A native of Bhagalpur district – Bihar, Shalini Jha believes in equal rights for all genders and wants to work for a gender-equal and just society. In the past she’s had a year-long association as a community leader with Haiyya: Organise for Action’s Health Over Stigma campaign. She’s pursuing a Master’s in Literature with Ambedkar University, Delhi and as an MHM Fellow with YKA, recently launched ‘Project अल्हड़ (Alharh)’.

She says, “Bihar is ranked the lowest in India’s SDG Index 2019 for India. Hygienic and comfortable menstruation is a basic human right and sustainable development cannot be ensured if menstruators are deprived of their basic rights.” Project अल्हड़ (Alharh) aims to create a robust sensitised community in Bhagalpur to collectively spread awareness, break the taboo, debunk myths and initiate fearless conversations around menstruation. The campaign aims to reach at least 6000 adolescent girls from government and private schools in Baghalpur district in 2020.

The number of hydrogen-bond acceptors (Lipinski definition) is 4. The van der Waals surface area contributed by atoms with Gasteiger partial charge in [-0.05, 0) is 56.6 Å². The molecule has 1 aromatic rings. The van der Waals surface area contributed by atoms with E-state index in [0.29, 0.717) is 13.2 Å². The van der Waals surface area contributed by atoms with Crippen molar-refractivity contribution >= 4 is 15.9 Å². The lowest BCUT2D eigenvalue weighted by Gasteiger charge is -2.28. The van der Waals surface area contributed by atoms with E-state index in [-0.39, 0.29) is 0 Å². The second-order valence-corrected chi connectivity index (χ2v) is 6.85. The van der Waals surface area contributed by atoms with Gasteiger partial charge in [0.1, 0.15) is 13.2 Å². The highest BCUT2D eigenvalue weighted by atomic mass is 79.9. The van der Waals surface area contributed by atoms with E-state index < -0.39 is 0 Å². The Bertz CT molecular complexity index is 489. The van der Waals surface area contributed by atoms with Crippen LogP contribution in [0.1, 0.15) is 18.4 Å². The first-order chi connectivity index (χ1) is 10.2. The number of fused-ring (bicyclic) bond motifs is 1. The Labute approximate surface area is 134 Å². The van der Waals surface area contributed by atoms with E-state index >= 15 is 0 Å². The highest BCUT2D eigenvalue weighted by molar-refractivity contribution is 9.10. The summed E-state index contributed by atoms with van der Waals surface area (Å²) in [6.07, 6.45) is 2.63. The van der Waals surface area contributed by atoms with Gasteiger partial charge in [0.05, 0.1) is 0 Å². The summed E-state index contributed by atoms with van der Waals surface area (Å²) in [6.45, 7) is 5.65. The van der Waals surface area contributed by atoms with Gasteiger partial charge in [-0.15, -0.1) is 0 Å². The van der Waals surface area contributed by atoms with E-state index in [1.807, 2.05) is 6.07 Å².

Read more about the campaign here.

A psychologist and co-founder of a mental health NGO called Customize Cognition, Ritika forayed into the space of menstrual health and hygiene, sexual and reproductive healthcare and rights and gender equality as an MHM Fellow with YKA. She says, “The experience of working on MHM/SRHR and gender equality has been an enriching and eye-opening experience. I have learned what’s beneath the surface of the issue, be it awareness, lack of resources or disregard for trans men, who also menstruate.”

The Transmen-ses campaign aims to tackle the issue of silence and disregard for trans men’s menstruation needs, by mobilising gender sensitive health professionals and gender neutral restrooms in Lucknow.

Read more about the campaign here.